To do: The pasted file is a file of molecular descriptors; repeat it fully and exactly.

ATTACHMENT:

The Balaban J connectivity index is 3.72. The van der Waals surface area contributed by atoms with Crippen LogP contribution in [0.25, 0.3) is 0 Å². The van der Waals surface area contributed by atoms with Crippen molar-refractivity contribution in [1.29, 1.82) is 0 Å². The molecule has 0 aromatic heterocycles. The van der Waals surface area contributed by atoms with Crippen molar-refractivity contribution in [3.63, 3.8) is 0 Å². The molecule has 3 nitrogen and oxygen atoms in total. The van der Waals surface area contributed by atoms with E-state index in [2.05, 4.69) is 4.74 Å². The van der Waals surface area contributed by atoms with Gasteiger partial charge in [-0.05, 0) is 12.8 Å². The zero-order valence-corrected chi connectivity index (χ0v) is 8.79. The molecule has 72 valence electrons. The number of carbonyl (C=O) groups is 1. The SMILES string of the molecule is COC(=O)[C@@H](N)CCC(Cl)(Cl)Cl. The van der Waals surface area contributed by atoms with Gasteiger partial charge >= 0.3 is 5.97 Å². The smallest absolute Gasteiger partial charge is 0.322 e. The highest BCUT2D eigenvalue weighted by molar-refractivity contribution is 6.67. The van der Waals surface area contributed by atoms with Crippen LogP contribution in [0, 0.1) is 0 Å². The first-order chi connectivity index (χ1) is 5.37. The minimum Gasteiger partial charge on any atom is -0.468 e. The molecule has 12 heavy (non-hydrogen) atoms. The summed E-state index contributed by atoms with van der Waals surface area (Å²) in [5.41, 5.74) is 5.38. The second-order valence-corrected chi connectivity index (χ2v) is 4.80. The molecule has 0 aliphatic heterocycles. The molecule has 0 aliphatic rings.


The Balaban J connectivity index is 3.72. The van der Waals surface area contributed by atoms with Crippen LogP contribution in [0.25, 0.3) is 0 Å². The van der Waals surface area contributed by atoms with Crippen molar-refractivity contribution in [1.29, 1.82) is 0 Å². The molecule has 0 aromatic heterocycles. The van der Waals surface area contributed by atoms with Crippen molar-refractivity contribution in [3.63, 3.8) is 0 Å². The molecule has 3 nitrogen and oxygen atoms in total. The van der Waals surface area contributed by atoms with E-state index in [2.05, 4.69) is 4.74 Å². The van der Waals surface area contributed by atoms with Gasteiger partial charge in [-0.05, 0) is 12.8 Å². The zero-order valence-corrected chi connectivity index (χ0v) is 8.79. The molecule has 72 valence electrons. The number of carbonyl (C=O) groups is 1. The SMILES string of the molecule is COC(=O)[C@@H](N)CCC(Cl)(Cl)Cl. The van der Waals surface area contributed by atoms with Gasteiger partial charge >= 0.3 is 5.97 Å². The smallest absolute Gasteiger partial charge is 0.322 e. The highest BCUT2D eigenvalue weighted by molar-refractivity contribution is 6.67. The van der Waals surface area contributed by atoms with Crippen LogP contribution in [0, 0.1) is 0 Å². The first-order chi connectivity index (χ1) is 5.37. The minimum Gasteiger partial charge on any atom is -0.468 e. The molecule has 12 heavy (non-hydrogen) atoms. The summed E-state index contributed by atoms with van der Waals surface area (Å²) in [5.41, 5.74) is 5.38. The second-order valence-corrected chi connectivity index (χ2v) is 4.80. The molecule has 0 aliphatic heterocycles. The molecule has 0 aliphatic rings.